True to our commitment to efficiency and focus, we streamlined our website and our product menu. We similarly renamed our solutions for HR case management and time and attendance tracking to speak directly to what these products are and clearly define what they do. We want anyone visiting us on the Internet to enjoy a precisely engineered experience. We are proud to have a brand that highlights LBi Software’s tremendous strength, determination and agility. We hope you enjoy it as much as we do.
HR Tech 2012 was an unmitigated success for LBi Software – from the crowd-pleasing Peel and Reveal game to the hugely positive reaction to HR HelpDesk’s new look and features.
Our top Peel and Reveal winners were amazed at the value of their prizes that included Kindle Fires, Kindles, Apple TVs, iPod Nanos and sets of earphones. Among the other 340 gifts we gave away were brief bags, tech traps, 8GB flash drives and water bottles.
Attendees were just as impressed by the unique value of LBi HR HelpDesk. No wonder, really: Nearly every attendee we spoke with either did not have a case management help desk in place or was using an IT-based solution as an HR help desk. Visitors who said they are using an IT solution were keenly aware of the advantages of LBi HR HelpDesk, particularly its HR-specific workflow and its ability to keep information confidential and secure.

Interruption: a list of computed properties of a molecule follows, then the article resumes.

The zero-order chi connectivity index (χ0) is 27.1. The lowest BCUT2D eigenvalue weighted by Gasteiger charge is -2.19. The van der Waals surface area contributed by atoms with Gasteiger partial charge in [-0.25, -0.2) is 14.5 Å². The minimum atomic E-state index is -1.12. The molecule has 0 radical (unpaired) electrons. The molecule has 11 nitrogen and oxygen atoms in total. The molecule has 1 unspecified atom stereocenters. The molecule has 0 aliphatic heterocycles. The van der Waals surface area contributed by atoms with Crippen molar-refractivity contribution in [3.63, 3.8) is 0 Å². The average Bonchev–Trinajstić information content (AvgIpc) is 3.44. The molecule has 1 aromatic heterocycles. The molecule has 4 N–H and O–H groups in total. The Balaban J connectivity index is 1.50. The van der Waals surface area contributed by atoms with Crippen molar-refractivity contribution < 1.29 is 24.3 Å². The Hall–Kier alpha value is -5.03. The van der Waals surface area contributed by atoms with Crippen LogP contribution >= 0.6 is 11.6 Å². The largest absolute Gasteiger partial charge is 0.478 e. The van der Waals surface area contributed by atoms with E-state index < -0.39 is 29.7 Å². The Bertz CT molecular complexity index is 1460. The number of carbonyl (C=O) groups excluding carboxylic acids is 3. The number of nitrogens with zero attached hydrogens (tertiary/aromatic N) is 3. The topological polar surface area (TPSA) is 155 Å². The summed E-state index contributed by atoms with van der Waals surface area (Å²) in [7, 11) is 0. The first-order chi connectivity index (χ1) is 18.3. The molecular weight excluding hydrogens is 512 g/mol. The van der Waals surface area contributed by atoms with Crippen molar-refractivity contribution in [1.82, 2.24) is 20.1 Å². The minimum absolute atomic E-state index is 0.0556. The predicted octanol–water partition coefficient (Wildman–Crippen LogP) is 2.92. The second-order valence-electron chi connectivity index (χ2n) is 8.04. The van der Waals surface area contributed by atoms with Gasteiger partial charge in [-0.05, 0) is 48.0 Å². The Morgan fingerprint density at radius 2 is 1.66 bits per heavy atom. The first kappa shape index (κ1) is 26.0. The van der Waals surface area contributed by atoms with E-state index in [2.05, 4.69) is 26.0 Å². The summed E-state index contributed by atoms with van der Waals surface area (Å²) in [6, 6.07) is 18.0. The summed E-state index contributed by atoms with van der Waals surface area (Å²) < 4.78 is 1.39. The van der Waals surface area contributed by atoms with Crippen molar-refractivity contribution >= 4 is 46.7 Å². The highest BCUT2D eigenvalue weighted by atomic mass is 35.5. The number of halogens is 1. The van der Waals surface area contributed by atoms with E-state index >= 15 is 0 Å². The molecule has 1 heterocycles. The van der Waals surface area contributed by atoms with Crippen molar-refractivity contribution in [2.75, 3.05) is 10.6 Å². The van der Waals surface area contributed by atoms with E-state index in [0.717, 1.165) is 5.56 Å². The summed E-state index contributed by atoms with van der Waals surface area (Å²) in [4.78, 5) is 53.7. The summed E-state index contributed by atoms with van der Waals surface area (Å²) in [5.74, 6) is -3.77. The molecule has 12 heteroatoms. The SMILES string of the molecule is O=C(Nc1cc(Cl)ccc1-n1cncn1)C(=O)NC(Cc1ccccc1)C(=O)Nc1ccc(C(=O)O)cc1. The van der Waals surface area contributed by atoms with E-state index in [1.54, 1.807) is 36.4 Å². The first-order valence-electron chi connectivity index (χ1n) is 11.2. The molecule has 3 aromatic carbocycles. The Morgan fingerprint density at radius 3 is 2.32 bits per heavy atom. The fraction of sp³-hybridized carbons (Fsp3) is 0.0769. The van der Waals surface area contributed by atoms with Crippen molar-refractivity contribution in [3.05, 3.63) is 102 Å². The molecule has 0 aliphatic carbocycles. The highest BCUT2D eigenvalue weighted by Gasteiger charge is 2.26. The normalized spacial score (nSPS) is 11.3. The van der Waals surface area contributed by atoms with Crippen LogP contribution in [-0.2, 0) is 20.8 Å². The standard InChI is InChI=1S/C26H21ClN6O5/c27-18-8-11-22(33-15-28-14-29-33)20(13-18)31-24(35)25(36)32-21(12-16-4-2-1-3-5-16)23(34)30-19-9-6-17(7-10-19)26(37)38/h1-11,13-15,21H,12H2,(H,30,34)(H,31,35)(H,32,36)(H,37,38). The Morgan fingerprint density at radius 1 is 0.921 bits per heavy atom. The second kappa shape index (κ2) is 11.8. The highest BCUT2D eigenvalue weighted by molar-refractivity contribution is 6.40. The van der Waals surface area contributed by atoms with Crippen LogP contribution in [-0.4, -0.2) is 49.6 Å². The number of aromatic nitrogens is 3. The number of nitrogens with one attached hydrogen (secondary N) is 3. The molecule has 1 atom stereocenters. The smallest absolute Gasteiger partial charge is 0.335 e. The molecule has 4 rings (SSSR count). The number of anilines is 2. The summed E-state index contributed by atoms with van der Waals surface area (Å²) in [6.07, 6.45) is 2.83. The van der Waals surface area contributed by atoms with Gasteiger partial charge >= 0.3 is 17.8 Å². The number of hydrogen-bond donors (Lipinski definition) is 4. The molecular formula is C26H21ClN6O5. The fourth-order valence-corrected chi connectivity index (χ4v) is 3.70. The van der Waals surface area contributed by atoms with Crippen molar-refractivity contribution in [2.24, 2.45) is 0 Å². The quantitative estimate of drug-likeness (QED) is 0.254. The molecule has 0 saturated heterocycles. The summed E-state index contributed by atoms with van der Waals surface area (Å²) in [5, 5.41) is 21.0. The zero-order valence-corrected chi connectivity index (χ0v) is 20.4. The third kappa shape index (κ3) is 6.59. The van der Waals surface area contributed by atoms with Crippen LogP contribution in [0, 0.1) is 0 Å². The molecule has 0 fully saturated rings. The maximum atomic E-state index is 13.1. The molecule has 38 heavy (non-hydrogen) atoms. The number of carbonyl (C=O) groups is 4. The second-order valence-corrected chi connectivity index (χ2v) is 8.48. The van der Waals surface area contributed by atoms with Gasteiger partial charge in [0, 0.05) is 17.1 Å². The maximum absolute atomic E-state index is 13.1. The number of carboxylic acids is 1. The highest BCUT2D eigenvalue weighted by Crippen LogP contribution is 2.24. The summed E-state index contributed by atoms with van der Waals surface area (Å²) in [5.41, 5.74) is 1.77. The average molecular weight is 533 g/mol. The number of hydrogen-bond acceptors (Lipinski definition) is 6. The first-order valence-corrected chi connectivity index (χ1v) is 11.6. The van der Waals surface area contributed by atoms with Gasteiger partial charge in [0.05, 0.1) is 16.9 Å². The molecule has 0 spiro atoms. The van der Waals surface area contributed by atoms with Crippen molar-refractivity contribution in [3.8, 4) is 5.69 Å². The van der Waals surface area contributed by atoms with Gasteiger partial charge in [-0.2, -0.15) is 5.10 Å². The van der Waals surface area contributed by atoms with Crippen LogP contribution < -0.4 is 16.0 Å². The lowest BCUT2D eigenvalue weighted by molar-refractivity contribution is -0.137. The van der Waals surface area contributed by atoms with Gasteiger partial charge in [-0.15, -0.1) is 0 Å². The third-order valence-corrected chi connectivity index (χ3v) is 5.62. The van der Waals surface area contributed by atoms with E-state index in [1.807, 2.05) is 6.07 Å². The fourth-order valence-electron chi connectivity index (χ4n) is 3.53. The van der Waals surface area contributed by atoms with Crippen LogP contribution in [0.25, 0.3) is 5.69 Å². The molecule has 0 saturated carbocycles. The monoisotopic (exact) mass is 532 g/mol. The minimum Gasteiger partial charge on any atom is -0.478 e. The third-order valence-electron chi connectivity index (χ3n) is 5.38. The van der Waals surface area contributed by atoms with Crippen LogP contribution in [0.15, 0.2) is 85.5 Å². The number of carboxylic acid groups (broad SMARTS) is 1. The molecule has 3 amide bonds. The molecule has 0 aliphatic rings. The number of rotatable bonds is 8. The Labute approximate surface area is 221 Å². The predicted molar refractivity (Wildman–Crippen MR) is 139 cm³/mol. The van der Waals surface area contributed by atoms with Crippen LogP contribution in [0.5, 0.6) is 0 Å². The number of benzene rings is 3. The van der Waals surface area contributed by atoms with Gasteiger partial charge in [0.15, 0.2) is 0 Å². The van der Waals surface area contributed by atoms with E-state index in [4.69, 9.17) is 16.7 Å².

With only two other vendors of HR case management solutions at the show, LBi Software stood out among the crowd. We were delighted that so many interested visitors asked questions about functions of LBi HR HelpDesk that correlated very closely with its new features. This validated that LBi HR HelpDesk is well positioned to become a formidable player in the market.
LBi Software employees and clients were constantly kept in the loop about action at the show through a steady stream of posts via Twitter, Instagram and Facebook.
How social networks can extend the reach of the Human Resources Department